by Jessica Strathdee
In February 2013, my partner and I moved to live and work on a West Canterbury, New Zealand dairy farm with a 600 head herd. My partner was the second in command on the farm, and I was employed as a relief milker and calf-rearer while starting my studies with Massey University via correspondence.
When I first started milking that year, it was getting to the last months of the season, before the cows were dried off for the winter. They didn’t have a great volume of milk at that time, and the milking would generally only take an easy 2.5 to 3 hours. I remember feeling a sense of pride, solidarity and sisterhood with the cows, honored that I was privileged to handle such a private area and process of their bodies. Except, of course, on dairy farms nothing about an animal’s body or reproductive process is respected as private or belonging to them.
Then calving started. I knew, logically, that cows need babies to produce milk, but I’d never really thought about the fact that those babies are almost immediately taken away from their mothers. On my first morning, I stood in the freezing pens with tiny babies who looked absolutely shattered; still wet with afterbirth, bloody umbilical cords dangling. Mothers who gave birth during snow or storms had their babies taken immediately and didn’t even get to clean them first.
The tiniest babies are tube fed, which involves a tube being shoved down their throats and into their tiny stomachs, and a litre of colostrum poured in. This is traumatising to watch, and I can’t even imagine how it must feel. Their poor, tiny, soft mouths and throats that should just be suckling small amounts from their mothers while their systems are learning to work, must be so sore from the tubing.
It is not uncommon for day-old babies to have the tube incorrectly forced into their lungs and drown in colostrum within a minute or so, with colostrum pouring back out their noses. When this happens, there are many more fearful and crying babies lined up behind these, so the dead baby is thrown onto a pile of other dead ones as you don’t have time to do anything else but keep working on automatic pilot. Oh God, what I numbed myself to.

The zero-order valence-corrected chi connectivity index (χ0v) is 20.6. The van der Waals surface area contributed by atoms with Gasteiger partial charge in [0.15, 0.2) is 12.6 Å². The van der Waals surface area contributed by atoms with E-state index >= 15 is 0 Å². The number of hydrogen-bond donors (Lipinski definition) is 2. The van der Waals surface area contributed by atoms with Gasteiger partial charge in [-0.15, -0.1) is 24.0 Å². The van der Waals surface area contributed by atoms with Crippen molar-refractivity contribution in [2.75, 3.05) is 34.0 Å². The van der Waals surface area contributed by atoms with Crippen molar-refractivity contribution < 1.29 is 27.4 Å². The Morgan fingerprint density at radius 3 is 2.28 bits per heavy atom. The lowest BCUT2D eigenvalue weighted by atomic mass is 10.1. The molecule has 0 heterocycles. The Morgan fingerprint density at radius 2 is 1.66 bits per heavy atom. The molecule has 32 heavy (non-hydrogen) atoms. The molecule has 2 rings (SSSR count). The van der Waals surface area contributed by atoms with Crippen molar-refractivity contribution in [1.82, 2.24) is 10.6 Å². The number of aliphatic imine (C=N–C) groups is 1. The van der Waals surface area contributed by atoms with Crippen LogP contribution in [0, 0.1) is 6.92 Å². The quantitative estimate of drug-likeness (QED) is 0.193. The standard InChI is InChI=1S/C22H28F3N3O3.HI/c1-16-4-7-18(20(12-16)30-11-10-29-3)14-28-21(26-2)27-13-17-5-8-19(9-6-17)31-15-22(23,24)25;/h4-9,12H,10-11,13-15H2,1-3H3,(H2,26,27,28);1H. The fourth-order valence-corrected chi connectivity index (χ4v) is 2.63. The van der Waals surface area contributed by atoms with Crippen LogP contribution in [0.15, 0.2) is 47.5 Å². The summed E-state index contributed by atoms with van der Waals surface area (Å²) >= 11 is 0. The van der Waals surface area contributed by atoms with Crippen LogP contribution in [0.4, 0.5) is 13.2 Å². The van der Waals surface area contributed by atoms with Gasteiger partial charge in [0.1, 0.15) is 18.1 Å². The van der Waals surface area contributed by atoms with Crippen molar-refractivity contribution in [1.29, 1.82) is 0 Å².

That calving season, I worked every day for more than three months almost without a day off. All the other staff were just grinning and bearing to get through their 16-18 hour days with only half hour breakfast and lunch breaks, because there is too much work to get through. This pace also contributed to the numbing effect, as did my need to believe I was a good person.
I cried every day, every single day, for two weeks while working in the freezing pens with these tiny cold crying babies who were often dying around me from disease and, I believe, heartbreak and shock.
Their confused and grieving mothers would walk past the pens from the milking shed back to their pasture, and stand at the fence and cry for their babies that they could see and hear but never touch.
It wasn’t until those first days working in the pens that I really understood where that milk I had been so proud to be taking only a month earlier was truly coming from, and the price being paid to get it. How was I so naive? So blind? So fucking stupid?!